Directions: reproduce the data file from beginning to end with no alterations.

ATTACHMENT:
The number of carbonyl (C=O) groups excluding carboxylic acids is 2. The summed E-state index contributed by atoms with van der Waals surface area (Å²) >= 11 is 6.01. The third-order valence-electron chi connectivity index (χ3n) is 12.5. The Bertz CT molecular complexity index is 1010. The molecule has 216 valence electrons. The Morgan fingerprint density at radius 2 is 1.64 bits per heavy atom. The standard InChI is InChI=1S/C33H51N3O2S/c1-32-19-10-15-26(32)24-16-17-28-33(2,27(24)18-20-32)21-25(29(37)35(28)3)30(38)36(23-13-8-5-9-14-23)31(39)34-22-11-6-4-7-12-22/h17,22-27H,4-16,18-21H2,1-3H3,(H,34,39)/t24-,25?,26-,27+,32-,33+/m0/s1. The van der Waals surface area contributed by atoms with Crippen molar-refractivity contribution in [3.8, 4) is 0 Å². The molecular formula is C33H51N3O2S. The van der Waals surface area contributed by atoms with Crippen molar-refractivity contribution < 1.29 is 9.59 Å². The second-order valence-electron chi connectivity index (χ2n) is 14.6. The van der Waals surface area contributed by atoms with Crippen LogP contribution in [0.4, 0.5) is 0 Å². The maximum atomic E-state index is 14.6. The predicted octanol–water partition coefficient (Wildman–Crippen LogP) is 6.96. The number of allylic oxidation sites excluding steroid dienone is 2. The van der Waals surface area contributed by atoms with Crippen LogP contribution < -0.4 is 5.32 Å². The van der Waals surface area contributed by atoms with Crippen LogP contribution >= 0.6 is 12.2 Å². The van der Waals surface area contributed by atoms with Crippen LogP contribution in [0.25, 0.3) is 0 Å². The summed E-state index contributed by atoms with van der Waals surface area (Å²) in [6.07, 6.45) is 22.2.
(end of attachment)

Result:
The number of carbonyl (C=O) groups excluding carboxylic acids is 2. The summed E-state index contributed by atoms with van der Waals surface area (Å²) >= 11 is 6.01. The third-order valence-electron chi connectivity index (χ3n) is 12.5. The Bertz CT molecular complexity index is 1010. The molecule has 216 valence electrons. The Morgan fingerprint density at radius 2 is 1.64 bits per heavy atom. The standard InChI is InChI=1S/C33H51N3O2S/c1-32-19-10-15-26(32)24-16-17-28-33(2,27(24)18-20-32)21-25(29(37)35(28)3)30(38)36(23-13-8-5-9-14-23)31(39)34-22-11-6-4-7-12-22/h17,22-27H,4-16,18-21H2,1-3H3,(H,34,39)/t24-,25?,26-,27+,32-,33+/m0/s1. The van der Waals surface area contributed by atoms with Crippen molar-refractivity contribution in [3.8, 4) is 0 Å². The molecular formula is C33H51N3O2S. The van der Waals surface area contributed by atoms with Crippen molar-refractivity contribution < 1.29 is 9.59 Å². The second-order valence-electron chi connectivity index (χ2n) is 14.6. The van der Waals surface area contributed by atoms with Crippen LogP contribution in [0.4, 0.5) is 0 Å². The maximum atomic E-state index is 14.6. The predicted octanol–water partition coefficient (Wildman–Crippen LogP) is 6.96. The number of allylic oxidation sites excluding steroid dienone is 2. The van der Waals surface area contributed by atoms with Crippen LogP contribution < -0.4 is 5.32 Å². The van der Waals surface area contributed by atoms with Crippen LogP contribution >= 0.6 is 12.2 Å². The van der Waals surface area contributed by atoms with Crippen LogP contribution in [0.25, 0.3) is 0 Å². The summed E-state index contributed by atoms with van der Waals surface area (Å²) in [6.07, 6.45) is 22.2.